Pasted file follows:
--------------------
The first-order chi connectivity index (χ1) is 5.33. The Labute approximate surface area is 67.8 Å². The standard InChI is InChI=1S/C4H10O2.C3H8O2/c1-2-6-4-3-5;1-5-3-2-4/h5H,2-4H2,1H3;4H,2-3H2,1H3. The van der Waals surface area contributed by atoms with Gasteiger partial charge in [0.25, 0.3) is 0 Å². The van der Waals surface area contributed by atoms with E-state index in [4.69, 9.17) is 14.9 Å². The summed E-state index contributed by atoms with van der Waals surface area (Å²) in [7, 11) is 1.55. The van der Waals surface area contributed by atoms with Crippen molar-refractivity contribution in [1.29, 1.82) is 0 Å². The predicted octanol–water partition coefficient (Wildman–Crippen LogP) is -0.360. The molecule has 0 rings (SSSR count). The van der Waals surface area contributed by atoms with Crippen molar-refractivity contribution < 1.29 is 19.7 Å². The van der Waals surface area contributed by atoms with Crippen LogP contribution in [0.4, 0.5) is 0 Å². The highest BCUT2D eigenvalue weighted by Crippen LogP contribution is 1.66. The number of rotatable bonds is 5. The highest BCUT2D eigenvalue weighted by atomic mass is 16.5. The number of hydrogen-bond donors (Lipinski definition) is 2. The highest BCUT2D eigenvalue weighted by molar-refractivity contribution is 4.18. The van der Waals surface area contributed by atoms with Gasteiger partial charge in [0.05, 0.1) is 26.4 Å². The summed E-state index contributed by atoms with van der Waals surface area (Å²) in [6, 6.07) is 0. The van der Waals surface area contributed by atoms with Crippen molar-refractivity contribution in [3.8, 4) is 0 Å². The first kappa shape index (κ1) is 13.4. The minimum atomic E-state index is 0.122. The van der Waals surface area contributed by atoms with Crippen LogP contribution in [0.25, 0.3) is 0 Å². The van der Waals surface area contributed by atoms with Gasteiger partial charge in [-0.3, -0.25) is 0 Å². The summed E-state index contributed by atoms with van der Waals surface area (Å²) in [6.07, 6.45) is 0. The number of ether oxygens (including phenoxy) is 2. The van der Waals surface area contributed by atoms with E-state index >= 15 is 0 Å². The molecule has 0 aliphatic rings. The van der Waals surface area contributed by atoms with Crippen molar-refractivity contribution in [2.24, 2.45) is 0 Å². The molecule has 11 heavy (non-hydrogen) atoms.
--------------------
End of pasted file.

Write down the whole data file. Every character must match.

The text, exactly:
The first-order chi connectivity index (χ1) is 5.33. The Labute approximate surface area is 67.8 Å². The standard InChI is InChI=1S/C4H10O2.C3H8O2/c1-2-6-4-3-5;1-5-3-2-4/h5H,2-4H2,1H3;4H,2-3H2,1H3. The van der Waals surface area contributed by atoms with Gasteiger partial charge in [0.25, 0.3) is 0 Å². The van der Waals surface area contributed by atoms with E-state index in [4.69, 9.17) is 14.9 Å². The summed E-state index contributed by atoms with van der Waals surface area (Å²) in [7, 11) is 1.55. The van der Waals surface area contributed by atoms with Crippen molar-refractivity contribution in [1.29, 1.82) is 0 Å². The predicted octanol–water partition coefficient (Wildman–Crippen LogP) is -0.360. The molecule has 0 rings (SSSR count). The van der Waals surface area contributed by atoms with Crippen molar-refractivity contribution < 1.29 is 19.7 Å². The van der Waals surface area contributed by atoms with Crippen LogP contribution in [0.4, 0.5) is 0 Å². The highest BCUT2D eigenvalue weighted by Crippen LogP contribution is 1.66. The number of rotatable bonds is 5. The highest BCUT2D eigenvalue weighted by atomic mass is 16.5. The number of hydrogen-bond donors (Lipinski definition) is 2. The highest BCUT2D eigenvalue weighted by molar-refractivity contribution is 4.18. The van der Waals surface area contributed by atoms with Gasteiger partial charge in [0.05, 0.1) is 26.4 Å². The summed E-state index contributed by atoms with van der Waals surface area (Å²) in [6, 6.07) is 0. The van der Waals surface area contributed by atoms with Crippen molar-refractivity contribution in [3.8, 4) is 0 Å². The first kappa shape index (κ1) is 13.4. The minimum atomic E-state index is 0.122. The van der Waals surface area contributed by atoms with Crippen LogP contribution in [0.25, 0.3) is 0 Å². The van der Waals surface area contributed by atoms with Gasteiger partial charge in [-0.3, -0.25) is 0 Å². The summed E-state index contributed by atoms with van der Waals surface area (Å²) in [6.07, 6.45) is 0. The number of ether oxygens (including phenoxy) is 2. The van der Waals surface area contributed by atoms with E-state index >= 15 is 0 Å². The molecule has 0 aliphatic rings. The van der Waals surface area contributed by atoms with Crippen molar-refractivity contribution in [2.24, 2.45) is 0 Å². The molecule has 11 heavy (non-hydrogen) atoms.